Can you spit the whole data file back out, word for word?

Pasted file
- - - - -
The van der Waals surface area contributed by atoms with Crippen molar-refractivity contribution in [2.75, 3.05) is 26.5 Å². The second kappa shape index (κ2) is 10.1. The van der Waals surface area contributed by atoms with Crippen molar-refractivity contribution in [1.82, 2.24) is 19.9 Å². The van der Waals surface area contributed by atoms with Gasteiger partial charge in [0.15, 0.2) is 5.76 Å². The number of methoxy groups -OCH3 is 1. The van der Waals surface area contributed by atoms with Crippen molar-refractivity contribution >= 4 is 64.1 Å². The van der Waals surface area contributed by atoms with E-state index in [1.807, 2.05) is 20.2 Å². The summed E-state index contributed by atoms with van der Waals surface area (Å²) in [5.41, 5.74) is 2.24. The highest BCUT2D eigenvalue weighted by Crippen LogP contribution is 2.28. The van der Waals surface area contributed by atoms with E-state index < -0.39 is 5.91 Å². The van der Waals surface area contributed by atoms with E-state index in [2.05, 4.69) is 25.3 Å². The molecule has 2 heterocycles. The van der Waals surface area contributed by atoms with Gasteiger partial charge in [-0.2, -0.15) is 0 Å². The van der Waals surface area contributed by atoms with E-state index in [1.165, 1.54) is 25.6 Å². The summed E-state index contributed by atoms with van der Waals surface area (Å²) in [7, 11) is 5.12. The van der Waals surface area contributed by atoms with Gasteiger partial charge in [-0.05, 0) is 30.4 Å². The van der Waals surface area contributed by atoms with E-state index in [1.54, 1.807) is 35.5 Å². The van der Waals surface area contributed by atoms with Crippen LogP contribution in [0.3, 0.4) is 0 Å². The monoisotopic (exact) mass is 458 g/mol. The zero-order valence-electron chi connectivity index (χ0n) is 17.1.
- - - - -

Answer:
The van der Waals surface area contributed by atoms with Crippen molar-refractivity contribution in [2.75, 3.05) is 26.5 Å². The second kappa shape index (κ2) is 10.1. The van der Waals surface area contributed by atoms with Crippen molar-refractivity contribution in [1.82, 2.24) is 19.9 Å². The van der Waals surface area contributed by atoms with Gasteiger partial charge in [0.15, 0.2) is 5.76 Å². The number of methoxy groups -OCH3 is 1. The van der Waals surface area contributed by atoms with Crippen molar-refractivity contribution >= 4 is 64.1 Å². The van der Waals surface area contributed by atoms with E-state index in [1.807, 2.05) is 20.2 Å². The summed E-state index contributed by atoms with van der Waals surface area (Å²) in [5.41, 5.74) is 2.24. The highest BCUT2D eigenvalue weighted by Crippen LogP contribution is 2.28. The van der Waals surface area contributed by atoms with E-state index < -0.39 is 5.91 Å². The van der Waals surface area contributed by atoms with E-state index in [2.05, 4.69) is 25.3 Å². The molecule has 2 heterocycles. The van der Waals surface area contributed by atoms with Gasteiger partial charge in [-0.2, -0.15) is 0 Å². The van der Waals surface area contributed by atoms with E-state index in [1.165, 1.54) is 25.6 Å². The summed E-state index contributed by atoms with van der Waals surface area (Å²) in [7, 11) is 5.12. The van der Waals surface area contributed by atoms with Gasteiger partial charge in [-0.05, 0) is 30.4 Å². The van der Waals surface area contributed by atoms with E-state index in [1.54, 1.807) is 35.5 Å². The van der Waals surface area contributed by atoms with Crippen LogP contribution in [0.3, 0.4) is 0 Å². The monoisotopic (exact) mass is 458 g/mol. The zero-order valence-electron chi connectivity index (χ0n) is 17.1.